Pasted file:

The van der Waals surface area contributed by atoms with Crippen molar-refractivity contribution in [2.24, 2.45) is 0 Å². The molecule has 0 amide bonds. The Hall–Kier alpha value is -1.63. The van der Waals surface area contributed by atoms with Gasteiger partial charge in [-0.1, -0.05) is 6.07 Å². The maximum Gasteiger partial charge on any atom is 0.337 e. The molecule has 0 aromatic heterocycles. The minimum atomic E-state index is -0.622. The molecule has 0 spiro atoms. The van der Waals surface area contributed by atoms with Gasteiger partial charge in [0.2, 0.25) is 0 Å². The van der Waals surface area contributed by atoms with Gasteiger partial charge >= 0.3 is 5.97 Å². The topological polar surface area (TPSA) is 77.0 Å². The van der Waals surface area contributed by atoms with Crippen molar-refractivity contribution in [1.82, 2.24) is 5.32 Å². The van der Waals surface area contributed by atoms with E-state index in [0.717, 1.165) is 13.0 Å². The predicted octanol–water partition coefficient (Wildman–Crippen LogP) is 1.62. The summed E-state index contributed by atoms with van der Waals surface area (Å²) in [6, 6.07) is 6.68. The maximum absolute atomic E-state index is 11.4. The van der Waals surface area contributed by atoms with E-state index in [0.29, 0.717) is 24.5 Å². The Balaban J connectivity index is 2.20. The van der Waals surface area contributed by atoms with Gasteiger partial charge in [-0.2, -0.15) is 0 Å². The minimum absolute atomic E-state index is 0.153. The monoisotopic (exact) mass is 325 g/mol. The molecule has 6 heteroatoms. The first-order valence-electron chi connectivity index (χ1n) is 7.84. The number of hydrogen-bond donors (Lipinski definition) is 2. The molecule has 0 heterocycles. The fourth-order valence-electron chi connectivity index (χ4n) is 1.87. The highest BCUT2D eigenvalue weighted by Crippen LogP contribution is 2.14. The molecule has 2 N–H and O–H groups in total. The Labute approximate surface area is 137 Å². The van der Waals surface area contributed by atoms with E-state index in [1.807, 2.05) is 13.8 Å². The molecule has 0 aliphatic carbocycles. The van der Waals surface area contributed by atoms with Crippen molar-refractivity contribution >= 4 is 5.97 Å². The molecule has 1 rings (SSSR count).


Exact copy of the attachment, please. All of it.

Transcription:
The van der Waals surface area contributed by atoms with Crippen molar-refractivity contribution in [2.24, 2.45) is 0 Å². The molecule has 0 amide bonds. The Hall–Kier alpha value is -1.63. The van der Waals surface area contributed by atoms with Gasteiger partial charge in [-0.1, -0.05) is 6.07 Å². The maximum Gasteiger partial charge on any atom is 0.337 e. The molecule has 0 aromatic heterocycles. The minimum atomic E-state index is -0.622. The molecule has 0 spiro atoms. The van der Waals surface area contributed by atoms with Gasteiger partial charge in [0.2, 0.25) is 0 Å². The van der Waals surface area contributed by atoms with Gasteiger partial charge >= 0.3 is 5.97 Å². The topological polar surface area (TPSA) is 77.0 Å². The van der Waals surface area contributed by atoms with Crippen molar-refractivity contribution in [1.82, 2.24) is 5.32 Å². The van der Waals surface area contributed by atoms with E-state index in [0.717, 1.165) is 13.0 Å². The predicted octanol–water partition coefficient (Wildman–Crippen LogP) is 1.62. The summed E-state index contributed by atoms with van der Waals surface area (Å²) in [6, 6.07) is 6.68. The maximum absolute atomic E-state index is 11.4. The van der Waals surface area contributed by atoms with E-state index in [0.29, 0.717) is 24.5 Å². The Balaban J connectivity index is 2.20. The van der Waals surface area contributed by atoms with Gasteiger partial charge in [-0.2, -0.15) is 0 Å². The minimum absolute atomic E-state index is 0.153. The monoisotopic (exact) mass is 325 g/mol. The molecule has 6 heteroatoms. The first-order valence-electron chi connectivity index (χ1n) is 7.84. The number of hydrogen-bond donors (Lipinski definition) is 2. The molecule has 0 heterocycles. The fourth-order valence-electron chi connectivity index (χ4n) is 1.87. The highest BCUT2D eigenvalue weighted by Crippen LogP contribution is 2.14. The molecule has 2 N–H and O–H groups in total. The Labute approximate surface area is 137 Å². The van der Waals surface area contributed by atoms with E-state index in [1.807, 2.05) is 13.8 Å². The molecule has 0 aliphatic carbocycles. The van der Waals surface area contributed by atoms with Crippen molar-refractivity contribution >= 4 is 5.97 Å². The molecule has 1 rings (SSSR count).